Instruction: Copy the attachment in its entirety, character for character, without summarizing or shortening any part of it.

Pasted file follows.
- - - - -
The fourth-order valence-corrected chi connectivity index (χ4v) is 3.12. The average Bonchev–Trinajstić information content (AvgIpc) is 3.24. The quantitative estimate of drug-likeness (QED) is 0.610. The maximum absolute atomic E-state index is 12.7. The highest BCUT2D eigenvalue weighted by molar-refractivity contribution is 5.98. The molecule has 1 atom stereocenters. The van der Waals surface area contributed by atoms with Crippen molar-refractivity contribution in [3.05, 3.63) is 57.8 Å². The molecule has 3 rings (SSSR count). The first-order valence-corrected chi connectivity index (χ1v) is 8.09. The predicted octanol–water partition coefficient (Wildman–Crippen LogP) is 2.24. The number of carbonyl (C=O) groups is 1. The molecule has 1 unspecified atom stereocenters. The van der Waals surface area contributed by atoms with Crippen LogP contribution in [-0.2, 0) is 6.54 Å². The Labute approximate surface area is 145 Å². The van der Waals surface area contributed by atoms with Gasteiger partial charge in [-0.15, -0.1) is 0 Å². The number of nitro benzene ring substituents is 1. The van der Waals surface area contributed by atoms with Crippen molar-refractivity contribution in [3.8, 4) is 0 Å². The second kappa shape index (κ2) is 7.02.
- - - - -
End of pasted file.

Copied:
The fourth-order valence-corrected chi connectivity index (χ4v) is 3.12. The average Bonchev–Trinajstić information content (AvgIpc) is 3.24. The quantitative estimate of drug-likeness (QED) is 0.610. The maximum absolute atomic E-state index is 12.7. The highest BCUT2D eigenvalue weighted by molar-refractivity contribution is 5.98. The molecule has 1 atom stereocenters. The van der Waals surface area contributed by atoms with Crippen molar-refractivity contribution in [3.05, 3.63) is 57.8 Å². The molecule has 3 rings (SSSR count). The first-order valence-corrected chi connectivity index (χ1v) is 8.09. The predicted octanol–water partition coefficient (Wildman–Crippen LogP) is 2.24. The number of carbonyl (C=O) groups is 1. The molecule has 1 unspecified atom stereocenters. The van der Waals surface area contributed by atoms with Crippen LogP contribution in [-0.2, 0) is 6.54 Å². The Labute approximate surface area is 145 Å². The van der Waals surface area contributed by atoms with Gasteiger partial charge in [-0.15, -0.1) is 0 Å². The number of nitro benzene ring substituents is 1. The van der Waals surface area contributed by atoms with Crippen molar-refractivity contribution in [3.8, 4) is 0 Å². The second kappa shape index (κ2) is 7.02.